Plus, cross-party support for Magnitsky sanctions against Iranian human rights abusers, and NDP MP Fin Donnelly will not seek re-election.

Ministers Bennett, Joly make director-level staff changes

Plus, Alexandra Bernier is no longer an advance in Prime Minister Justin Trudeau’s office.

Ninety years of Canada-France diplomatic relations celebrated with wine, oysters, and French desserts

Feature|By Emily Haws
The night also celebrated the reopening of the French embassy's Salon de Bouleaux, which had undergone renovations in September.

James Travers foreign correspondent fellowship to be revealed this week

Feature|By Neil Moss
Plus, politicos and diplomats recently united to mark World AIDS day, and outsiders' row in the House of Commons keeps on growing.

Centre Block will be transformed into a modern, functional space to serve Canadians for generations to come

The Centre Block is our town hall, our office, our home away from home, a place of reflection and reverence, and it is my duty to safeguard this space for my colleagues and for all Canadians, today and in the future.

Feds must better support forestry research collaboration, industry and experts say

News|By Jolson Lim
The Canadian Forest Service is mandated to focus on forest science research, but critics say it needs to be a better team player.

Renewed mineral exploration tax credit will maintain Canada’s tax advantage: Minister Sohi

News|By Jolson Lim
Scheduled to expire in March 2019, the tax credit’s extension to 2024 will help junior companies raise capital, says the natural resources minister.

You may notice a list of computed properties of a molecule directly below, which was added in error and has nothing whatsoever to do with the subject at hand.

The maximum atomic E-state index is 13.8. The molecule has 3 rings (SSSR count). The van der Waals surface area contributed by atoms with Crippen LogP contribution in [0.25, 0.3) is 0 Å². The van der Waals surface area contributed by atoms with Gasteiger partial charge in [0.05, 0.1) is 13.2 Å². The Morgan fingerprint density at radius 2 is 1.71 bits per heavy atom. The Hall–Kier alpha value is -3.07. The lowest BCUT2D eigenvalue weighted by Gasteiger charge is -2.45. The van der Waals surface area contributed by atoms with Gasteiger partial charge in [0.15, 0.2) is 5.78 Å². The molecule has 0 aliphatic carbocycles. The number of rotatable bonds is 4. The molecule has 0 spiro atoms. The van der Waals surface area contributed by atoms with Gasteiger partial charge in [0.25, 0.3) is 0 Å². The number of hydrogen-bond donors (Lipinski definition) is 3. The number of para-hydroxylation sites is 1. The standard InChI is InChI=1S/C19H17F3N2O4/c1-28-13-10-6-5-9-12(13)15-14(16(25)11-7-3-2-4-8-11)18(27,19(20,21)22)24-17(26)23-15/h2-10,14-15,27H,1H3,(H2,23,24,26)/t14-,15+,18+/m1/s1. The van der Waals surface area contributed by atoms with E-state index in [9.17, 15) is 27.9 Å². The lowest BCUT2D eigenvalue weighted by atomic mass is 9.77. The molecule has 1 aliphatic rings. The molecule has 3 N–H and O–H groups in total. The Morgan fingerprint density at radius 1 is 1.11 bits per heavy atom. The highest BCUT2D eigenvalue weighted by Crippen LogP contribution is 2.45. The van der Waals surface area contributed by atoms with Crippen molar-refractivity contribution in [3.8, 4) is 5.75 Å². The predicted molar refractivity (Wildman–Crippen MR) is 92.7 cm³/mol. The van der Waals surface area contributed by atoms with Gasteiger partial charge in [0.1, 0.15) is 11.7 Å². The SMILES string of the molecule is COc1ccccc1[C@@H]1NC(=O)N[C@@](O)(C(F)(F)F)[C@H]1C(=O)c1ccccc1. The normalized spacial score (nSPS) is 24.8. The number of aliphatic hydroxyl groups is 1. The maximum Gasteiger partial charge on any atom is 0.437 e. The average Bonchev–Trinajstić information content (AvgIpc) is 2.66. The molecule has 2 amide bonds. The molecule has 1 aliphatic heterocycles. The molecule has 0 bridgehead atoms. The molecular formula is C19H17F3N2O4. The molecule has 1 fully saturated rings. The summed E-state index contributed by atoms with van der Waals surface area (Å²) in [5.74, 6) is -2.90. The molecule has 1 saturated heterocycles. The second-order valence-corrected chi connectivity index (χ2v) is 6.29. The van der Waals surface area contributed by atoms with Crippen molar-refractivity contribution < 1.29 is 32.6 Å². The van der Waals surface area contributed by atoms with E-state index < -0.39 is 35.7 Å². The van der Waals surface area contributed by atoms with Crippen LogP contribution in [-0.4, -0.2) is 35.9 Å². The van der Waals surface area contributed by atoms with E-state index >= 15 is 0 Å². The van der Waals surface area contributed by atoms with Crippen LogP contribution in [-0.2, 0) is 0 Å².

Feds need to move on ridding Canadian lumber of U.S. tariffs, helping forest industry

Every year seems to be a forest fire catastrophe in Canada now, and the losses to the industry and rural communities are incalculable.

Time to unclog the pipes

Opinion|By Grant Bishop
Canada can't risk further delays in boosting pipeline export capacity.

Canadians continue to face barriers to access and care

Opinion|By Alison Dantas
In the upcoming federal budget, the government has the ability to make an overdue change that would make a meaningful difference for Canadians in need.

Politics This Morning: Freeland, Sajjan head to D.C.

Plus, Foreign Affairs Minister Chrystia Freeland flies to Washington, D.C., with National Defence Minister Harjit Sajjan for a bilateral meeting with their counterparts, U.S. Secretary of Statement Mike Pompeo and Defense Secretary Jim Mattis.
Opinion
Macdonald-Laurier Institute's report card finds the government scoring eight 'completes,' 11 at the 'ongoing' stage, and seven with the status 'incomplete and prognosis poor.'
Opinion
Meanwhile, EU member countries acted quickly to approve regulations, ending all outdoor uses of these neonics by the end of this year.
The Investing in Canada Plan is a significant infrastructure-spending plan, and the Canadian government must ensure funding is delivered in a timely manner so these important projects can take root.
For a political nerd like me, the impending decade-long closure of Centre Block brings back a lot of memories.
The GOP has become more committed to power than the notion of the peaceful transfer of it.
Opinion|Sheila Copps
By pushing a favourite off playlists, those who deem the lyrics improper are applying their own narrow, sexist lens, the same lens that used to characterize society’s negative view of sexually active unmarried women.